Why is the ability to anticipate reward so important?
Reward anticipation refers to our ability to represent future incentives, it is the ability to predict a positive result and, therefore, it is at the base of motivation. When we are able to predict a reward in the future, we stay motivated to achieve the goal.
In fact, reward anticipation plays a crucial role in adaptive decision making. A reinforcer assumes a target, so it triggers approach responses and increases the frequency of the behavior.
At the same time, the reinforcements produce subjective feelings of pleasure, generating positive emotions, so that the stimuli that precede them, by association, are marked with a positive motivational value. These reinforcers maintain the behavior and prevent its extinction.
In other words, they help us keep an eye on the long-term reward, plan the actions necessary to get there, make the best decisions, and sacrifice some things today to get to the point where we want to be tomorrow. And all this while maintaining a fairly positive state of mind.
As a result, the anticipation of the reward becomes a driving force behind our behavior. It gives us the push we need to stay motivated.
Being able to anticipate a reward also allows us to respond in a more adaptive way to changes in the environment. If we can predict a reward or a punishment, we will have clues as to which is the most convenient path to follow, depending on the circumstances. In fact, the brain’s reward system not only helps us survive, but also allows us to feel better by seeking those incentives.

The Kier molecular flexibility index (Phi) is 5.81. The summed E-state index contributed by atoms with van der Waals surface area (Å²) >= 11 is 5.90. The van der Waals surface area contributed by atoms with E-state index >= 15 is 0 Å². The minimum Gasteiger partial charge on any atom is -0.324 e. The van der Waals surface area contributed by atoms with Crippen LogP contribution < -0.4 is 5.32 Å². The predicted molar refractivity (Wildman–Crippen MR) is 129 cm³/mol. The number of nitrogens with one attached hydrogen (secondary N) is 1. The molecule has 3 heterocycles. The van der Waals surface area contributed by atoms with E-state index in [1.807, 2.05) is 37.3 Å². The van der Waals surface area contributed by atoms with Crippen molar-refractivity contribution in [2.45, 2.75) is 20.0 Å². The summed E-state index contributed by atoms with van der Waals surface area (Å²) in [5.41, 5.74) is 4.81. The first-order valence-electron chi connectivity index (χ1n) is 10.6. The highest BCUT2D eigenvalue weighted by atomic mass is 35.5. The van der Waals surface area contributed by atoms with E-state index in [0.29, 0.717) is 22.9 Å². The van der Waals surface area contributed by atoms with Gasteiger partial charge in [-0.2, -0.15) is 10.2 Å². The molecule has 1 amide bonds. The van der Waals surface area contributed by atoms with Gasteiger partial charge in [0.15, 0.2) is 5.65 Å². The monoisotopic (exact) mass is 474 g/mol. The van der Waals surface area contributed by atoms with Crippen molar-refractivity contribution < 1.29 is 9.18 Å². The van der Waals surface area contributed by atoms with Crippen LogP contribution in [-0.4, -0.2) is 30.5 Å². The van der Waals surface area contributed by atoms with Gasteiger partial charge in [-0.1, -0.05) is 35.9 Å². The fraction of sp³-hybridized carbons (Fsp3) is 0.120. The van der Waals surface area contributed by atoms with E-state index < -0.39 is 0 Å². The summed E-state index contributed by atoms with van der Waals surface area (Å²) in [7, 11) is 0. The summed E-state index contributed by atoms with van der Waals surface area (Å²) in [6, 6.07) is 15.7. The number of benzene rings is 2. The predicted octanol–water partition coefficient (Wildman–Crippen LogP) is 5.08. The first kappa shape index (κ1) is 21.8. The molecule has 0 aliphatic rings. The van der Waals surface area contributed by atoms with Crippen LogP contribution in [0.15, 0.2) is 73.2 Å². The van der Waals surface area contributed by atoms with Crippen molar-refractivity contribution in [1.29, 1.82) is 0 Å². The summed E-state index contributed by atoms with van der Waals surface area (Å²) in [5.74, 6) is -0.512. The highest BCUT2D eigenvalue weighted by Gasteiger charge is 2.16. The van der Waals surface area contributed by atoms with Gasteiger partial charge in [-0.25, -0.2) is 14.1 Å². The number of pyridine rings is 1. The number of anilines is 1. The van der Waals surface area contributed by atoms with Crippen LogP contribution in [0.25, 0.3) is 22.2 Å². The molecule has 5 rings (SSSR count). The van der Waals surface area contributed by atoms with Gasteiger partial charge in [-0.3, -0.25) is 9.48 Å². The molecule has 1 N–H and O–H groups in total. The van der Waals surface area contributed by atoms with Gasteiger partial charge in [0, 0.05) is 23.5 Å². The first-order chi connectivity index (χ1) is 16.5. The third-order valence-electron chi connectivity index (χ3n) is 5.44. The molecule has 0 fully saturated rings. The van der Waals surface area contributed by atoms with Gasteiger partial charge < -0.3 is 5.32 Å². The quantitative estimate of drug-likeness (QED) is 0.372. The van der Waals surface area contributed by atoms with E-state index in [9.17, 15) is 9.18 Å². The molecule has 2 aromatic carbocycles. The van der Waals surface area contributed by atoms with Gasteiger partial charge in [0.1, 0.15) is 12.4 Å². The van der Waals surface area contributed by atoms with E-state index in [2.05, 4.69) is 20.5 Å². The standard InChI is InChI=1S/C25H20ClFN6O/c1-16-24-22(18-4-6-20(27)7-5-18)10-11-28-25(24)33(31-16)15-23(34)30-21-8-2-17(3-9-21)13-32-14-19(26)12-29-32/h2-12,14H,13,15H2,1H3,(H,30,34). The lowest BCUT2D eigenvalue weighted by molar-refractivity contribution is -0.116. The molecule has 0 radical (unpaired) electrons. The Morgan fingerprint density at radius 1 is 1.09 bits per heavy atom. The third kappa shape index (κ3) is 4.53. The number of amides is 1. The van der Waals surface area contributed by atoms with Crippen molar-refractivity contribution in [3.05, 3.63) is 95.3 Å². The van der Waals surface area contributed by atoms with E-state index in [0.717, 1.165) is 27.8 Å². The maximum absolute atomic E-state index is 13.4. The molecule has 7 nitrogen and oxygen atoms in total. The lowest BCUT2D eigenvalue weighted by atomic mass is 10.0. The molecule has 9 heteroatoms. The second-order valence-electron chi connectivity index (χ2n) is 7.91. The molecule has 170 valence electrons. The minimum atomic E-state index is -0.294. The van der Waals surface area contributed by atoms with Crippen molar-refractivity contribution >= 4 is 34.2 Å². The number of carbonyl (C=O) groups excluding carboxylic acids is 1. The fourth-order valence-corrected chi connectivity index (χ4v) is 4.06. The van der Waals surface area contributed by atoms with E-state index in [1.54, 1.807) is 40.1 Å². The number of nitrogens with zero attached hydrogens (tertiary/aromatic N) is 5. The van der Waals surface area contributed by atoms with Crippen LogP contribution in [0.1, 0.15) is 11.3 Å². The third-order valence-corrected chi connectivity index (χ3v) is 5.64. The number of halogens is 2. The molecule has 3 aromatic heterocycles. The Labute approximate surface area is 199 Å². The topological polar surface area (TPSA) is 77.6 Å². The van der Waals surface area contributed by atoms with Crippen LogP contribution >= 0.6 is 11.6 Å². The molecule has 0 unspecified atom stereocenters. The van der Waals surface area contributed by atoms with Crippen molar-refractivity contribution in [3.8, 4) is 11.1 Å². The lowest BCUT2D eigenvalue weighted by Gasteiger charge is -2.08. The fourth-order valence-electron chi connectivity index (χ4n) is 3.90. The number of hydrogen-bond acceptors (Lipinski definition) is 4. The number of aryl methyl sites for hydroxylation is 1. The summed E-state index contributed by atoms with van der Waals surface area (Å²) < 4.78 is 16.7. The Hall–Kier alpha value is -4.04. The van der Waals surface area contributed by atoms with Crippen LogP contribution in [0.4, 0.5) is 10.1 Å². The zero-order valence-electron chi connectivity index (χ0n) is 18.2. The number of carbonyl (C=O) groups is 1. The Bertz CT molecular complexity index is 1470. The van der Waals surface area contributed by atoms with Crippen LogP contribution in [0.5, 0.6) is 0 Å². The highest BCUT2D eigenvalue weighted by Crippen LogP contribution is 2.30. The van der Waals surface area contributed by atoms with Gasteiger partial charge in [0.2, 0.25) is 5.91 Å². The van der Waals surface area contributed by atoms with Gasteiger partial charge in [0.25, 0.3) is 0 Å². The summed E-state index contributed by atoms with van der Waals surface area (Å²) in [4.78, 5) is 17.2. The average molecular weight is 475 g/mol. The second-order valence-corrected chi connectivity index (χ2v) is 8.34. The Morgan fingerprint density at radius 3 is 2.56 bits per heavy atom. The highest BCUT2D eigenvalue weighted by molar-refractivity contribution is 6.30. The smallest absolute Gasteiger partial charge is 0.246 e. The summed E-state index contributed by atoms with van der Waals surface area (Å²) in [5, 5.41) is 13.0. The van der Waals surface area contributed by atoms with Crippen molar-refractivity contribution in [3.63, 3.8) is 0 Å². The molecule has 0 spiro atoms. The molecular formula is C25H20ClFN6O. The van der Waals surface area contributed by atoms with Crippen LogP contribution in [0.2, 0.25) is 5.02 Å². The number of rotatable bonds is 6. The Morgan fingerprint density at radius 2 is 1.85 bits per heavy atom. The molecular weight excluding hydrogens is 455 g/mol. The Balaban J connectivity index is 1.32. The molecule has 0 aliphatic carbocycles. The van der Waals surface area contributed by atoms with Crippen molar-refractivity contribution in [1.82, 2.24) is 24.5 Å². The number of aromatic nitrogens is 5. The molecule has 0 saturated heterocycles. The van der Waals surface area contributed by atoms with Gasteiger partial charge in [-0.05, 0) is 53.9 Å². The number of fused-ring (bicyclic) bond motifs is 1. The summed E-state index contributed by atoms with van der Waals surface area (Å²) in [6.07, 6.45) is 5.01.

For this reason, it is not surprising that the alteration in reward responses at the neuronal level, especially in the anticipation process, has been related to affective instability and the severity of depressive symptoms.
Everything seems to indicate that when fathers or mothers are unfriendly, cold and hostile, children are not capable of extracting reinforcing information from stimuli and situations. They does not fully develop the ability to detect and perceive reinforcing stimuli and the situations that precede them, simply because these stimuli did not exist or were scarce in their childhood.
Therefore, emotional warmth and availability are essential for children to learn to process rewards in a healthy way and to use it as a driving force for their behavior. Maternal antipathy, on the contrary, weighs down this mechanism, leaving the door open to further mental disorders.
Seitz, K. I. et. Al. (2023) Your smile won’t affect me: Association between childhood maternal antipathy and adult neural reward function in a transdiagnostic sample. Translational Psychiatry; 13: 70.
Falgares, G. et. Al. (2018) Childhood Maltreatment, Pathological Personality Dimensions, and Suicide Risk in Young Adults. Front Psychol; 9: 806.
Robinson, O. C. et. Al. (2014) Parental antipathy and neglect: Relations with Big Five personality traits, cross-context trait variability and authenticity. Personality and Individual Differences; 56: 180-185.